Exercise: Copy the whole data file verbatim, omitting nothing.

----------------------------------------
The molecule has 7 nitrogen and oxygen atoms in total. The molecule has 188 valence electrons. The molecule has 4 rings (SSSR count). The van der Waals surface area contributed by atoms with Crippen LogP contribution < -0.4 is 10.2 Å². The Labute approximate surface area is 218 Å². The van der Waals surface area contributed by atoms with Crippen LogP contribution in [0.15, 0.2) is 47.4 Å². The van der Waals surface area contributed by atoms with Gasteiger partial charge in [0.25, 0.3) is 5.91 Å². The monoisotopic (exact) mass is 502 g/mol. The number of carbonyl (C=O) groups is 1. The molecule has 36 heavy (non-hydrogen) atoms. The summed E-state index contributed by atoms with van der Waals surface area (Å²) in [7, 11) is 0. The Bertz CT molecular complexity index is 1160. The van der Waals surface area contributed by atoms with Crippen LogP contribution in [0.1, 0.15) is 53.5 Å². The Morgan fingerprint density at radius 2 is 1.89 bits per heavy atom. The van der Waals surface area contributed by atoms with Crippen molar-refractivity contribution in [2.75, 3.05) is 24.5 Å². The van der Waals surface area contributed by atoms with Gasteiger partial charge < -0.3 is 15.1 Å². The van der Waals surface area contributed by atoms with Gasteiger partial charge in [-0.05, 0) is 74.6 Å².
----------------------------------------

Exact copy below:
The molecule has 7 nitrogen and oxygen atoms in total. The molecule has 188 valence electrons. The molecule has 4 rings (SSSR count). The van der Waals surface area contributed by atoms with Crippen LogP contribution < -0.4 is 10.2 Å². The Labute approximate surface area is 218 Å². The van der Waals surface area contributed by atoms with Crippen LogP contribution in [0.15, 0.2) is 47.4 Å². The van der Waals surface area contributed by atoms with Gasteiger partial charge in [0.25, 0.3) is 5.91 Å². The monoisotopic (exact) mass is 502 g/mol. The number of carbonyl (C=O) groups is 1. The molecule has 36 heavy (non-hydrogen) atoms. The summed E-state index contributed by atoms with van der Waals surface area (Å²) in [7, 11) is 0. The Bertz CT molecular complexity index is 1160. The van der Waals surface area contributed by atoms with Crippen LogP contribution in [0.1, 0.15) is 53.5 Å². The Morgan fingerprint density at radius 2 is 1.89 bits per heavy atom. The van der Waals surface area contributed by atoms with Crippen molar-refractivity contribution in [2.75, 3.05) is 24.5 Å². The van der Waals surface area contributed by atoms with Gasteiger partial charge < -0.3 is 15.1 Å². The van der Waals surface area contributed by atoms with Gasteiger partial charge in [-0.05, 0) is 74.6 Å².